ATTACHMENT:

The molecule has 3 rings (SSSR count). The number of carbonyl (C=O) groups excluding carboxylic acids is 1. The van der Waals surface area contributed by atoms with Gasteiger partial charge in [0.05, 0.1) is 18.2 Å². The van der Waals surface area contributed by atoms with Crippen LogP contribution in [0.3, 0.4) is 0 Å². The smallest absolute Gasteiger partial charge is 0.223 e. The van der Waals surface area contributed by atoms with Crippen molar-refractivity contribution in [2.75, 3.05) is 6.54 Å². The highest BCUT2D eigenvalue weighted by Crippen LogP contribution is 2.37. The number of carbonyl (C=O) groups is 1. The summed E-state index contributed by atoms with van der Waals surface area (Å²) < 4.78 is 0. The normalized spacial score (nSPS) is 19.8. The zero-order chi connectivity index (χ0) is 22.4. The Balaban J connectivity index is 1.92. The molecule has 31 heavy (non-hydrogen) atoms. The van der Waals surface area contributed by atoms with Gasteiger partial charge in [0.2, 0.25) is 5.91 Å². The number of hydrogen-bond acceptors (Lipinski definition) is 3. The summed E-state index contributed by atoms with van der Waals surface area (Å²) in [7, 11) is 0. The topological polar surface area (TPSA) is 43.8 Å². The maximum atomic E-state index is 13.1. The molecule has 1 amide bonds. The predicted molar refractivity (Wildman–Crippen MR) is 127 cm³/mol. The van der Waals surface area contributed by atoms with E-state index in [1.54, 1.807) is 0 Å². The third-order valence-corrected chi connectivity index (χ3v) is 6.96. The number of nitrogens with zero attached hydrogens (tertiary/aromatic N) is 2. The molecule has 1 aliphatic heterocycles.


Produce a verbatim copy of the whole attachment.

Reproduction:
The molecule has 3 rings (SSSR count). The number of carbonyl (C=O) groups excluding carboxylic acids is 1. The van der Waals surface area contributed by atoms with Gasteiger partial charge in [0.05, 0.1) is 18.2 Å². The van der Waals surface area contributed by atoms with Crippen LogP contribution in [0.3, 0.4) is 0 Å². The smallest absolute Gasteiger partial charge is 0.223 e. The van der Waals surface area contributed by atoms with Crippen molar-refractivity contribution in [2.75, 3.05) is 6.54 Å². The highest BCUT2D eigenvalue weighted by Crippen LogP contribution is 2.37. The number of carbonyl (C=O) groups is 1. The summed E-state index contributed by atoms with van der Waals surface area (Å²) < 4.78 is 0. The normalized spacial score (nSPS) is 19.8. The zero-order chi connectivity index (χ0) is 22.4. The Balaban J connectivity index is 1.92. The molecule has 31 heavy (non-hydrogen) atoms. The van der Waals surface area contributed by atoms with Gasteiger partial charge in [0.2, 0.25) is 5.91 Å². The number of hydrogen-bond acceptors (Lipinski definition) is 3. The summed E-state index contributed by atoms with van der Waals surface area (Å²) in [7, 11) is 0. The topological polar surface area (TPSA) is 43.8 Å². The maximum atomic E-state index is 13.1. The molecule has 1 amide bonds. The predicted molar refractivity (Wildman–Crippen MR) is 127 cm³/mol. The van der Waals surface area contributed by atoms with E-state index in [1.54, 1.807) is 0 Å². The third-order valence-corrected chi connectivity index (χ3v) is 6.96. The number of nitrogens with zero attached hydrogens (tertiary/aromatic N) is 2. The molecule has 1 aliphatic heterocycles.